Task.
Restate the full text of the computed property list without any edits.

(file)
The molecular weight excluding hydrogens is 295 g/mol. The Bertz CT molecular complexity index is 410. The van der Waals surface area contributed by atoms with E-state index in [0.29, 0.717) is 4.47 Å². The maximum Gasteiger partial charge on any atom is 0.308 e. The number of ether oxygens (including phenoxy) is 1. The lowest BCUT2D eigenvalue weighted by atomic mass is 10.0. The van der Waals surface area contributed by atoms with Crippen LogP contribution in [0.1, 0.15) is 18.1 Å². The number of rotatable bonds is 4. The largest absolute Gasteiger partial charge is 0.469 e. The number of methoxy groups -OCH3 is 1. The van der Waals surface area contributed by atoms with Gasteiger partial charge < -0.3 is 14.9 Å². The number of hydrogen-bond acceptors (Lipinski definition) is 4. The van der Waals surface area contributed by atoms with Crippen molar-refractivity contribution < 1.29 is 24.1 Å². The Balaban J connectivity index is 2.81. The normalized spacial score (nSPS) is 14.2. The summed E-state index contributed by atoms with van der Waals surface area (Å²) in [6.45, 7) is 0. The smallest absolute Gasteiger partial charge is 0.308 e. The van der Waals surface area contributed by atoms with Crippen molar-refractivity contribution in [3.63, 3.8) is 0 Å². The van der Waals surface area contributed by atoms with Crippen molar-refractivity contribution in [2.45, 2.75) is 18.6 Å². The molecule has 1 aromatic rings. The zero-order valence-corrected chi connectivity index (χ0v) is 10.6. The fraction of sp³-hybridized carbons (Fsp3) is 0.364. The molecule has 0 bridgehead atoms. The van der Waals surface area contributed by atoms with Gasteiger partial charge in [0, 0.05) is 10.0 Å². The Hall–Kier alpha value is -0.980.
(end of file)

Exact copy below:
The molecular weight excluding hydrogens is 295 g/mol. The Bertz CT molecular complexity index is 410. The van der Waals surface area contributed by atoms with E-state index in [0.29, 0.717) is 4.47 Å². The maximum Gasteiger partial charge on any atom is 0.308 e. The number of ether oxygens (including phenoxy) is 1. The lowest BCUT2D eigenvalue weighted by atomic mass is 10.0. The van der Waals surface area contributed by atoms with Crippen LogP contribution in [0.1, 0.15) is 18.1 Å². The number of rotatable bonds is 4. The largest absolute Gasteiger partial charge is 0.469 e. The number of methoxy groups -OCH3 is 1. The van der Waals surface area contributed by atoms with Gasteiger partial charge < -0.3 is 14.9 Å². The number of hydrogen-bond acceptors (Lipinski definition) is 4. The van der Waals surface area contributed by atoms with Crippen molar-refractivity contribution < 1.29 is 24.1 Å². The Balaban J connectivity index is 2.81. The normalized spacial score (nSPS) is 14.2. The summed E-state index contributed by atoms with van der Waals surface area (Å²) in [6.45, 7) is 0. The smallest absolute Gasteiger partial charge is 0.308 e. The van der Waals surface area contributed by atoms with Crippen molar-refractivity contribution in [3.63, 3.8) is 0 Å². The van der Waals surface area contributed by atoms with Crippen molar-refractivity contribution in [2.45, 2.75) is 18.6 Å². The molecule has 1 aromatic rings. The zero-order valence-corrected chi connectivity index (χ0v) is 10.6. The fraction of sp³-hybridized carbons (Fsp3) is 0.364. The molecule has 0 bridgehead atoms. The van der Waals surface area contributed by atoms with Gasteiger partial charge in [0, 0.05) is 10.0 Å². The Hall–Kier alpha value is -0.980.